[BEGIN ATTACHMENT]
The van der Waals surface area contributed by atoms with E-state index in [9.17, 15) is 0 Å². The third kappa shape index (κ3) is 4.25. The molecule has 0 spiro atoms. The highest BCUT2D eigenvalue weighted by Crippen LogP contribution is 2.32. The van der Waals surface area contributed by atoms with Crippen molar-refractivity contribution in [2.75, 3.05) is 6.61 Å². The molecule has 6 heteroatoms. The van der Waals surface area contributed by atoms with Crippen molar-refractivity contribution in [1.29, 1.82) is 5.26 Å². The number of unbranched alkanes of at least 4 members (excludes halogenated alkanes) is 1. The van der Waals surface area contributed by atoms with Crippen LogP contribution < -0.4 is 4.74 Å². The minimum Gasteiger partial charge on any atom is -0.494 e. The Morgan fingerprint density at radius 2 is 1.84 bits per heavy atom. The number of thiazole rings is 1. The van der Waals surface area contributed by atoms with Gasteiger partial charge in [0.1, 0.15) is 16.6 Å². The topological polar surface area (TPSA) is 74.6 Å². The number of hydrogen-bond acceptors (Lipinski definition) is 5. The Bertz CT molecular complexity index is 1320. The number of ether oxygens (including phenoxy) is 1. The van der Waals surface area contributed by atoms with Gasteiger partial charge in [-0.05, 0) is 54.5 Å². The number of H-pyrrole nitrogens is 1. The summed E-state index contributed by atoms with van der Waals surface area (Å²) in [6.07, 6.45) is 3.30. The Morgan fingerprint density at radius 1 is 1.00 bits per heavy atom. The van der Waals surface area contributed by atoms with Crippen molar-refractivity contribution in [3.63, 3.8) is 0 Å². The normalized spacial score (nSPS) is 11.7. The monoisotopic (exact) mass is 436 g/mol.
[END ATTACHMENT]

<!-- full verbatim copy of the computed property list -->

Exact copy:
The van der Waals surface area contributed by atoms with E-state index in [9.17, 15) is 0 Å². The third kappa shape index (κ3) is 4.25. The molecule has 0 spiro atoms. The highest BCUT2D eigenvalue weighted by Crippen LogP contribution is 2.32. The van der Waals surface area contributed by atoms with Crippen molar-refractivity contribution in [2.75, 3.05) is 6.61 Å². The molecule has 6 heteroatoms. The van der Waals surface area contributed by atoms with Crippen molar-refractivity contribution in [1.29, 1.82) is 5.26 Å². The number of unbranched alkanes of at least 4 members (excludes halogenated alkanes) is 1. The van der Waals surface area contributed by atoms with Crippen LogP contribution < -0.4 is 4.74 Å². The minimum Gasteiger partial charge on any atom is -0.494 e. The Morgan fingerprint density at radius 2 is 1.84 bits per heavy atom. The number of thiazole rings is 1. The van der Waals surface area contributed by atoms with Gasteiger partial charge in [0.1, 0.15) is 16.6 Å². The topological polar surface area (TPSA) is 74.6 Å². The number of hydrogen-bond acceptors (Lipinski definition) is 5. The Bertz CT molecular complexity index is 1320. The number of ether oxygens (including phenoxy) is 1. The van der Waals surface area contributed by atoms with Gasteiger partial charge in [-0.05, 0) is 54.5 Å². The number of H-pyrrole nitrogens is 1. The summed E-state index contributed by atoms with van der Waals surface area (Å²) in [6.07, 6.45) is 3.30. The Morgan fingerprint density at radius 1 is 1.00 bits per heavy atom. The van der Waals surface area contributed by atoms with Crippen molar-refractivity contribution in [3.63, 3.8) is 0 Å². The normalized spacial score (nSPS) is 11.7. The monoisotopic (exact) mass is 436 g/mol.